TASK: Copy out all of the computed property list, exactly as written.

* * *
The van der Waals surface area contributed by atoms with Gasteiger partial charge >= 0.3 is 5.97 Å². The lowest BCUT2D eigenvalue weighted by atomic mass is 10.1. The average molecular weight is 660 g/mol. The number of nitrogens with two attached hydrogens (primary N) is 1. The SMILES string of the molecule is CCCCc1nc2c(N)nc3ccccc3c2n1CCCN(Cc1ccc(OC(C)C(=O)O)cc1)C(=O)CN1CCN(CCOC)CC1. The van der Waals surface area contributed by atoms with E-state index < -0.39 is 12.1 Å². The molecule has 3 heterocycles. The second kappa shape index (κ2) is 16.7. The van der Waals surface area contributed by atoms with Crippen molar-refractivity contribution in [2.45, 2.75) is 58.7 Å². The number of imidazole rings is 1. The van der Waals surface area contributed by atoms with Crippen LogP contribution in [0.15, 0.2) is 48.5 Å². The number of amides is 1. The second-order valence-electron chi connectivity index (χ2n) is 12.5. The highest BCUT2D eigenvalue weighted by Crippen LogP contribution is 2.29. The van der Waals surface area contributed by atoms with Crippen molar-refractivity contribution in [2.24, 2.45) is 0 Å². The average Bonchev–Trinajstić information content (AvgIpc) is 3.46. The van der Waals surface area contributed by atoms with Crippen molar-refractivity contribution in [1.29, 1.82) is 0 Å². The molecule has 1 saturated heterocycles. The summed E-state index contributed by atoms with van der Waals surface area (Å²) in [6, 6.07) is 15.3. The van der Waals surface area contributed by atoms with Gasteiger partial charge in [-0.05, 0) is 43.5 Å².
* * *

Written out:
The van der Waals surface area contributed by atoms with Gasteiger partial charge >= 0.3 is 5.97 Å². The lowest BCUT2D eigenvalue weighted by atomic mass is 10.1. The average molecular weight is 660 g/mol. The number of nitrogens with two attached hydrogens (primary N) is 1. The SMILES string of the molecule is CCCCc1nc2c(N)nc3ccccc3c2n1CCCN(Cc1ccc(OC(C)C(=O)O)cc1)C(=O)CN1CCN(CCOC)CC1. The van der Waals surface area contributed by atoms with E-state index < -0.39 is 12.1 Å². The molecule has 3 heterocycles. The second kappa shape index (κ2) is 16.7. The van der Waals surface area contributed by atoms with Crippen molar-refractivity contribution in [2.45, 2.75) is 58.7 Å². The number of imidazole rings is 1. The van der Waals surface area contributed by atoms with Crippen LogP contribution in [0.15, 0.2) is 48.5 Å². The number of amides is 1. The second-order valence-electron chi connectivity index (χ2n) is 12.5. The highest BCUT2D eigenvalue weighted by Crippen LogP contribution is 2.29. The van der Waals surface area contributed by atoms with Crippen molar-refractivity contribution in [2.24, 2.45) is 0 Å². The average Bonchev–Trinajstić information content (AvgIpc) is 3.46. The van der Waals surface area contributed by atoms with Crippen molar-refractivity contribution in [1.29, 1.82) is 0 Å². The molecule has 1 saturated heterocycles. The summed E-state index contributed by atoms with van der Waals surface area (Å²) in [6, 6.07) is 15.3. The van der Waals surface area contributed by atoms with Gasteiger partial charge in [-0.05, 0) is 43.5 Å².